The consequences of mass mortality events for the structure and dynamics of biological communities
Mass mortality events (MMEs) are rapidly occurring, substantial population losses that transpire within a short time interval relative to the generation time of the affected organism. Previous work has established that MMEs appear to be increasing in frequency and magnitude; however, currently, there is little understanding of the consequences of MMEs for biological communities. Here, we use theory and empirical data from observed MMEs to understand how MMEs impact the structure and dynamics of communities. To do so, we build upon existing resource pulse and trophic cascade theory to show that MMEs both share similarities and diverge from these ecological phenomena, producing distinct short- and long-term impacts by jointly altering the effects of species interactions across trophic levels and providing an influx of resources from decaying biomass. Second, we investigate how the magnitude of MMEs, trophic level of the impacted species, overall food web structure and ecosystem type may mediate the resulting ecological response. Third, we compare the understanding gained by our models to existing observational data on MMEs. Our synthesis, offers an empirical path forward for understanding MMEs through experimentation and improved observational data collection. While complex, resolving the consequences of MMEs should be a high research priority due to their role in determining how ecological systems respond to environmental change driven by rare events.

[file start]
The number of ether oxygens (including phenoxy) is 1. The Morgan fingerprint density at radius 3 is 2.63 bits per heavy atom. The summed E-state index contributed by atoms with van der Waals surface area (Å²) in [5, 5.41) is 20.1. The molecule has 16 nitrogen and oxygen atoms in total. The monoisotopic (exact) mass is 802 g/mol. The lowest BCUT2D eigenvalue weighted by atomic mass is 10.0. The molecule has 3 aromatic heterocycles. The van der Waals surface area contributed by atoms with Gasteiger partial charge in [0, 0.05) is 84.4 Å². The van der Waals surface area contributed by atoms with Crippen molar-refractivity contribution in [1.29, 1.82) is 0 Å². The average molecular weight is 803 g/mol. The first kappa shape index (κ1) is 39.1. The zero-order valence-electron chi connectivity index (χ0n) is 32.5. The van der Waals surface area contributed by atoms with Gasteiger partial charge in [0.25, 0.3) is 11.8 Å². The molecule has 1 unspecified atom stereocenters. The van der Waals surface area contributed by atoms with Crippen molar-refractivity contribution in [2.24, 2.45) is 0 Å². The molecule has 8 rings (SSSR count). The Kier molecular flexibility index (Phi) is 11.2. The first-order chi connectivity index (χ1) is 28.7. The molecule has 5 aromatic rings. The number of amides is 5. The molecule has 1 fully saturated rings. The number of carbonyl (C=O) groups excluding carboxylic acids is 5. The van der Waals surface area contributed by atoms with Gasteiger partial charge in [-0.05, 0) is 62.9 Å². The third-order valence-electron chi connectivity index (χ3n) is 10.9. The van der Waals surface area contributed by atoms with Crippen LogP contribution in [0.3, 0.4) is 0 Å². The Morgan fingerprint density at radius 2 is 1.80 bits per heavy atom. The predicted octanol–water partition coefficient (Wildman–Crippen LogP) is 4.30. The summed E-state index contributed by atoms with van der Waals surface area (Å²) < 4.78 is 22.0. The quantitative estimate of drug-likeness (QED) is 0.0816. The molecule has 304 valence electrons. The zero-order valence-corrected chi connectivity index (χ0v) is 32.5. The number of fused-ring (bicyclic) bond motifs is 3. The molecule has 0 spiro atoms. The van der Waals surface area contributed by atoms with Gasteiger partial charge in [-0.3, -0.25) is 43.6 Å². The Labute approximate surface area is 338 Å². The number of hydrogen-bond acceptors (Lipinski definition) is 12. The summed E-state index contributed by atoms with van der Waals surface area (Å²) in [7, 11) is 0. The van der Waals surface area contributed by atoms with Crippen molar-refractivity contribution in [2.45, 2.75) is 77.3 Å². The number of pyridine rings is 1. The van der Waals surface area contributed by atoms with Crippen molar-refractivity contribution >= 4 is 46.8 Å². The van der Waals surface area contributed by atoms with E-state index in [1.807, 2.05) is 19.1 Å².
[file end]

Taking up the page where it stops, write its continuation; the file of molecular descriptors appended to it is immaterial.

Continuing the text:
Fey, SB; Gibert, JP; Siepielski, AM
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